For poet and lyricist Manoj Muntashir, writing is a great responsibility, for its legends such as Ghalib, Sahir Ludhianvi and Kaifi Azmi who inspire him. “So how can I dare to write poetry which is without soul or meaning; I owe it to my listeners and readers, especially the younger generation, who have forgotten what good poetry is, and the constant effort is to bring poetry back to films,” says Muntashir, a poet, lyricist, and TV script and screenwriter.
Muntashir was in Chandigarh upon the invitation of Kalam, the brainchild of social activist Sundeep Bhutoria, who is also the trustee of Prabha Khaitan Foundation, which started Kalam in India to promote Hindi and regional literature in the country. Launched across the country, the idea of Kalam is to connect with literature lovers in different cities and invite them to interact with a guest author, with no book releases or sales activities at these events.
Muntashir also read out poems from his first anthology of poetry, Meri Phitrat Hai Mastana — which, he says, is a celebration of those who read poetry. He is known for writing the lyrics of Bollywood songs such as Galliyan from Ek Villain, Tere sang yaara from Rustom, Kaun tujhe from MS Dhoni: The Untold Story and Teri mitti from Kesari.
Muntashir says the only reason to write is to express one’s innermost feelings and emotions and reach out to wider audiences with sensitivity. “Broken words come together, as I establish a relationship with the story and character and true poetry comes out,” says Muntashir, who goes down memory lane to remember how he first discovered the magic of verses at the age of seven in a vintage book in one of his father’s old trunks. The book was Deewane Ghalib, and Muntashir says, he was stupefied soon after he had turned the first page.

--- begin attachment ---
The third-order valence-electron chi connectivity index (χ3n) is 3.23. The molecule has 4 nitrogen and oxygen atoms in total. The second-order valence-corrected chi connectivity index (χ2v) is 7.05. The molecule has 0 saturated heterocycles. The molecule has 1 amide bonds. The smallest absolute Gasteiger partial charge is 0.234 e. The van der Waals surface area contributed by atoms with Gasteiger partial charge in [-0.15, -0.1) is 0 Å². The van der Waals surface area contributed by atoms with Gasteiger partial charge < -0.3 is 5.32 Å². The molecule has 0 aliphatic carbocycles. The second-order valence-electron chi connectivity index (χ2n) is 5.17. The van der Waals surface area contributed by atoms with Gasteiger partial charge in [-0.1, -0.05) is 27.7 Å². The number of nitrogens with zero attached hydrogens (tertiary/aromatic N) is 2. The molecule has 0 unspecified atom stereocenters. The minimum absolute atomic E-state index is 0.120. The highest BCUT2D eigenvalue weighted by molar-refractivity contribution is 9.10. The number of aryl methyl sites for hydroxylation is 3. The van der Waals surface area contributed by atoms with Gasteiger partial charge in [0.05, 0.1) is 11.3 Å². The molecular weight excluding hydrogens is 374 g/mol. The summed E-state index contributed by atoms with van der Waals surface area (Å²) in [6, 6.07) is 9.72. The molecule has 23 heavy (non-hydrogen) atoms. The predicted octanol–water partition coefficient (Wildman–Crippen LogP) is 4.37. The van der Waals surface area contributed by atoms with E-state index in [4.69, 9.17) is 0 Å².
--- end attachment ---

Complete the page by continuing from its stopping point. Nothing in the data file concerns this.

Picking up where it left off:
“My father was a farmer and purohit and he had never read the book, and as Ghalib was a Persian poet, it was very tough for me as a child to understand. We lived in Amethi, next to a mosque, and I needed to understand his poetry, decode each word and it all began with Ghalib sahib,” adds the poet, recalling how back in the early ’80s, all he had were books and reading led to writing. Brought up in a middle-class family, with his mother investing everything in his education, Muntashir says he grew up understanding diverse cultures, traditions, life of the common people, which influenced his poetry. “You have to stay with a thought and spend time with it. My songs take a long time to process and the appreciation I receive is the acceptance of my belief in my practice. In films, you are given the minutest of details and work so that the sentiments will go with the character,” he says.
Films and Mumbai, says Muntashir, happened because of Sahir Ludhianvi. “I was going back to college and the train stopped at a station, where in the book shop, I saw the book Sahir. It was priced at Rs 18 and I thought I would have had to sacrifice my breakfast of more than three days to buy it. In the end, I bought it and after reading it, I decided I want to write for films, like Sahir, and then there was no looking back. Despite the odds and the challenges, I did not make any compromises. Many people told me that the kind of poetry I write won’t work in films, but I refused to change or compromise. And what I believed in worked, for my poetry is simple and I like to say things which surround us. I think and dream in Hindi and Urdu, and believe it is important not to put yourself on a pedestal, for we all will be stories in the end, so why take success so seriously?”
From Shukla to Muntashir (his pen name), he says it has been been a fulfilling journey, “both the worlds are mine and I still have to write my best poetry”.
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